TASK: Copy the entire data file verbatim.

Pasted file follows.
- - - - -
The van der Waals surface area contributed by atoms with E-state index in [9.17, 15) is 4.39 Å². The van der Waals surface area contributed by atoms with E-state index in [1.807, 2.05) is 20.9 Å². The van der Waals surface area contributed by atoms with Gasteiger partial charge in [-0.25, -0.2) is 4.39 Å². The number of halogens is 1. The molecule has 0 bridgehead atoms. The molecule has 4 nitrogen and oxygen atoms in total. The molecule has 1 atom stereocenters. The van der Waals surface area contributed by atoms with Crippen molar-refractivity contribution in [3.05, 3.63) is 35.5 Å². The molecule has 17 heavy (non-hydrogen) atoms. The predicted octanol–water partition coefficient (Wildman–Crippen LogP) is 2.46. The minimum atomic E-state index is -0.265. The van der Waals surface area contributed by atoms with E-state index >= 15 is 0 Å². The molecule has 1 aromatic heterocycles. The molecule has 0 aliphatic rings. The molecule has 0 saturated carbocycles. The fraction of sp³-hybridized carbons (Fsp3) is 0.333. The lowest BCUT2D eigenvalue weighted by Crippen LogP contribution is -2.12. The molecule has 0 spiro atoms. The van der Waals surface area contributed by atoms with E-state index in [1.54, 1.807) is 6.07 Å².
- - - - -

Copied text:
The van der Waals surface area contributed by atoms with E-state index in [9.17, 15) is 4.39 Å². The van der Waals surface area contributed by atoms with E-state index in [1.807, 2.05) is 20.9 Å². The van der Waals surface area contributed by atoms with Gasteiger partial charge in [-0.25, -0.2) is 4.39 Å². The number of halogens is 1. The molecule has 0 bridgehead atoms. The molecule has 4 nitrogen and oxygen atoms in total. The molecule has 1 atom stereocenters. The van der Waals surface area contributed by atoms with Crippen molar-refractivity contribution in [3.05, 3.63) is 35.5 Å². The molecule has 17 heavy (non-hydrogen) atoms. The predicted octanol–water partition coefficient (Wildman–Crippen LogP) is 2.46. The minimum atomic E-state index is -0.265. The van der Waals surface area contributed by atoms with E-state index >= 15 is 0 Å². The molecule has 1 aromatic heterocycles. The molecule has 0 aliphatic rings. The molecule has 0 saturated carbocycles. The fraction of sp³-hybridized carbons (Fsp3) is 0.333. The lowest BCUT2D eigenvalue weighted by Crippen LogP contribution is -2.12. The molecule has 0 spiro atoms. The van der Waals surface area contributed by atoms with E-state index in [1.54, 1.807) is 6.07 Å².